For starters, it provides slightly better aerodynamics: with the top of the chassis now clearer it can provide better airflow to the top of the sidepods, and beyond. As the springs, dampers and other components do weigh a fair few kilograms it also provides a lower centre of gravity (CoG). The lower CoG at the front of the car means that it can help create a more positive front end to corner entry if the car is well balanced overall. Ferrari has also likely done this due to the very high nose on their car for this season, which would have made the CoG higher.

Will other teams follow this approach?

No, not this season at least, as modifying the suspension geometry would take a massive amount of work and time. This could be clearly better spent examining other aerodynamic advances, such as clawing back rear downforce in the wake of the banned exhaust-blown diffusers. Crucially, it would also require a completely new chassis.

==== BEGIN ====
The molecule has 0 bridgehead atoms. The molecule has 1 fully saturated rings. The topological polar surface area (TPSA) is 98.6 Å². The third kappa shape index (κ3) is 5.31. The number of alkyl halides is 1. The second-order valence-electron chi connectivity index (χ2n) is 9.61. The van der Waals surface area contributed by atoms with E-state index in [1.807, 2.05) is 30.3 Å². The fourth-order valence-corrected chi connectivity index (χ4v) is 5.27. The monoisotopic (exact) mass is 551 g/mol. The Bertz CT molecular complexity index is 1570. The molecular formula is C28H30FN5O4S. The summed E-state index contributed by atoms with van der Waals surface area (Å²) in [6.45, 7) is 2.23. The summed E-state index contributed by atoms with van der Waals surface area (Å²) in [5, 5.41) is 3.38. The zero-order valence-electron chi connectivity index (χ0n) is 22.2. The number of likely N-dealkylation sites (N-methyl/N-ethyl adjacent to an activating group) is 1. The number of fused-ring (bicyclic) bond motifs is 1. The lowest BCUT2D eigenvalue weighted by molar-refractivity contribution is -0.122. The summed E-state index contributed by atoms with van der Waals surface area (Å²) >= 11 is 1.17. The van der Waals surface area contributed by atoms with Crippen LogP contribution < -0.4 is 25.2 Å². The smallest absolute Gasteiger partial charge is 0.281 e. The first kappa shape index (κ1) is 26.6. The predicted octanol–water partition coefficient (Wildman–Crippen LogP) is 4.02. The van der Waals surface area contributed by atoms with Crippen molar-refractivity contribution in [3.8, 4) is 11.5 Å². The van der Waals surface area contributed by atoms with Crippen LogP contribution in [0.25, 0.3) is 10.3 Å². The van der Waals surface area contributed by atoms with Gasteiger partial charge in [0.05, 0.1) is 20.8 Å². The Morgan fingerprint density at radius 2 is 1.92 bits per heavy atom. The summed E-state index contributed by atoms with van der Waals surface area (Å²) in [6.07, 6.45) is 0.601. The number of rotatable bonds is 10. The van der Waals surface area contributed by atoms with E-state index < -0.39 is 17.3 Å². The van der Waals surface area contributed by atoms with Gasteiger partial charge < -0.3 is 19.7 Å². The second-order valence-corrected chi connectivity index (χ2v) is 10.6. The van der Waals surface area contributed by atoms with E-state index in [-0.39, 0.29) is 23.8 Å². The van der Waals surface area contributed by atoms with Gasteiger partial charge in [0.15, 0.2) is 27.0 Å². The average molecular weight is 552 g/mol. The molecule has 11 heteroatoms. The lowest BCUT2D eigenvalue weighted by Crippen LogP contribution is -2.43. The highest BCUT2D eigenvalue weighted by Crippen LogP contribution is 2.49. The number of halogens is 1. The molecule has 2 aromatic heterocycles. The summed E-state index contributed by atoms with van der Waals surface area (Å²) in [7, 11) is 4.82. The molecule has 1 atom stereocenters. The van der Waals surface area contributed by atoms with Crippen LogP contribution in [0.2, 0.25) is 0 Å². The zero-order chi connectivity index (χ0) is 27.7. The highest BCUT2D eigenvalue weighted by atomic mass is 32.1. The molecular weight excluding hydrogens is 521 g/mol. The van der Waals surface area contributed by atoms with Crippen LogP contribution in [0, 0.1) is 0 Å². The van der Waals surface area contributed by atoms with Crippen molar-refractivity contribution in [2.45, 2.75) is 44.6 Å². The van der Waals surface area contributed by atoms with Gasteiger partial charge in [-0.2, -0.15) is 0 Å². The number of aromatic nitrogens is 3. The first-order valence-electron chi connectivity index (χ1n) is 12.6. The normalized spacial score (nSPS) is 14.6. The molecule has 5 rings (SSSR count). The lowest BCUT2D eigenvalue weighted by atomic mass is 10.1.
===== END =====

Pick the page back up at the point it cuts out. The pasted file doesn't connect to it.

It will be interesting to see if anyone does try it for 2013, or if indeed Ferrari stick with the idea. Swapping between push rods and pull rods at the front and rear of the car is certainly not a new concept: in the ’70s and ’80s pull rod front suspension was fairly common due to the very low noses on the cars competing during that era.

As can be seen when you look at the Ferrari, or the above diagrams, the pull rod at the front is at a very shallow angle compared to the push rods. This is what makes pull rods so hard to incorporate into high nose cars. You’re very near the limit of being able to make the suspension react correctly, and as such the pull-rod must be a very strong component. Ferrari likely spent a lot of time and resources making sure the integrity of these shallow mounted pull-rods hold out during a race weekend without any issues.